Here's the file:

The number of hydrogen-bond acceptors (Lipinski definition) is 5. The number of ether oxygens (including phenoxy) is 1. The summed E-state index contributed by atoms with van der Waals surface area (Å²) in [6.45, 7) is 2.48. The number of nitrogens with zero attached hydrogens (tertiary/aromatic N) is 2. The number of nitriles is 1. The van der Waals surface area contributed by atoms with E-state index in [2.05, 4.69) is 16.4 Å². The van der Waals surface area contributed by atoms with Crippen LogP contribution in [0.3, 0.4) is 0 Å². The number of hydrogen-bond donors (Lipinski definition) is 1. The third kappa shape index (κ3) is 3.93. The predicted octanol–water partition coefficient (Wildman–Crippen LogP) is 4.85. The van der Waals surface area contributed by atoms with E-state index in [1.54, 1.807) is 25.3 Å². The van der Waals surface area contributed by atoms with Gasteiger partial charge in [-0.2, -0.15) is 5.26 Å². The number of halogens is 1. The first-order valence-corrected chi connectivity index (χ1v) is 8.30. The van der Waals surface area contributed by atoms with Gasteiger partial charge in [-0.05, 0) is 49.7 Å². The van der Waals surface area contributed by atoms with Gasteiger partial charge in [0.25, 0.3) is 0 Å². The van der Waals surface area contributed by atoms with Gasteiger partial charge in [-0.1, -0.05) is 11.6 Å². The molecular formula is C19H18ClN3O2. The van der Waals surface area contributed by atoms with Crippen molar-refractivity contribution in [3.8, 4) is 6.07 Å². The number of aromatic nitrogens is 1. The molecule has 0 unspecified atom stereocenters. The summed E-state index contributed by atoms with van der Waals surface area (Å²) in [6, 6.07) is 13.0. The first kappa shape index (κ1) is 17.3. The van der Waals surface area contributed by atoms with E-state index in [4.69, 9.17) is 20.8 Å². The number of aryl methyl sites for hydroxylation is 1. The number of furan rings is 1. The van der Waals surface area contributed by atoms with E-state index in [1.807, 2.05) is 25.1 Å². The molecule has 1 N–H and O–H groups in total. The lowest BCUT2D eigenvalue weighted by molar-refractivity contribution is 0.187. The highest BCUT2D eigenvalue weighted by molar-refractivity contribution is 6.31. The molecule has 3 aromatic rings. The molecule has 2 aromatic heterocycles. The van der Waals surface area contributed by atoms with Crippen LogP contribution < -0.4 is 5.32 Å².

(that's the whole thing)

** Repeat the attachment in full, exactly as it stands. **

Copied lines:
The number of hydrogen-bond acceptors (Lipinski definition) is 5. The number of ether oxygens (including phenoxy) is 1. The summed E-state index contributed by atoms with van der Waals surface area (Å²) in [6.45, 7) is 2.48. The number of nitrogens with zero attached hydrogens (tertiary/aromatic N) is 2. The number of nitriles is 1. The van der Waals surface area contributed by atoms with E-state index in [2.05, 4.69) is 16.4 Å². The van der Waals surface area contributed by atoms with Crippen LogP contribution in [0.3, 0.4) is 0 Å². The number of hydrogen-bond donors (Lipinski definition) is 1. The third kappa shape index (κ3) is 3.93. The predicted octanol–water partition coefficient (Wildman–Crippen LogP) is 4.85. The van der Waals surface area contributed by atoms with E-state index in [1.54, 1.807) is 25.3 Å². The van der Waals surface area contributed by atoms with Gasteiger partial charge in [-0.2, -0.15) is 5.26 Å². The number of halogens is 1. The first-order valence-corrected chi connectivity index (χ1v) is 8.30. The van der Waals surface area contributed by atoms with Gasteiger partial charge in [-0.05, 0) is 49.7 Å². The van der Waals surface area contributed by atoms with Gasteiger partial charge in [0.25, 0.3) is 0 Å². The van der Waals surface area contributed by atoms with Gasteiger partial charge in [-0.1, -0.05) is 11.6 Å². The molecular formula is C19H18ClN3O2. The van der Waals surface area contributed by atoms with Crippen molar-refractivity contribution in [3.8, 4) is 6.07 Å². The number of aromatic nitrogens is 1. The molecule has 0 unspecified atom stereocenters. The summed E-state index contributed by atoms with van der Waals surface area (Å²) in [6, 6.07) is 13.0. The first kappa shape index (κ1) is 17.3. The van der Waals surface area contributed by atoms with E-state index in [4.69, 9.17) is 20.8 Å². The number of aryl methyl sites for hydroxylation is 1. The number of furan rings is 1. The van der Waals surface area contributed by atoms with E-state index in [1.807, 2.05) is 25.1 Å². The molecule has 1 N–H and O–H groups in total. The lowest BCUT2D eigenvalue weighted by molar-refractivity contribution is 0.187. The highest BCUT2D eigenvalue weighted by molar-refractivity contribution is 6.31. The molecule has 3 aromatic rings. The molecule has 2 aromatic heterocycles. The van der Waals surface area contributed by atoms with Crippen LogP contribution < -0.4 is 5.32 Å².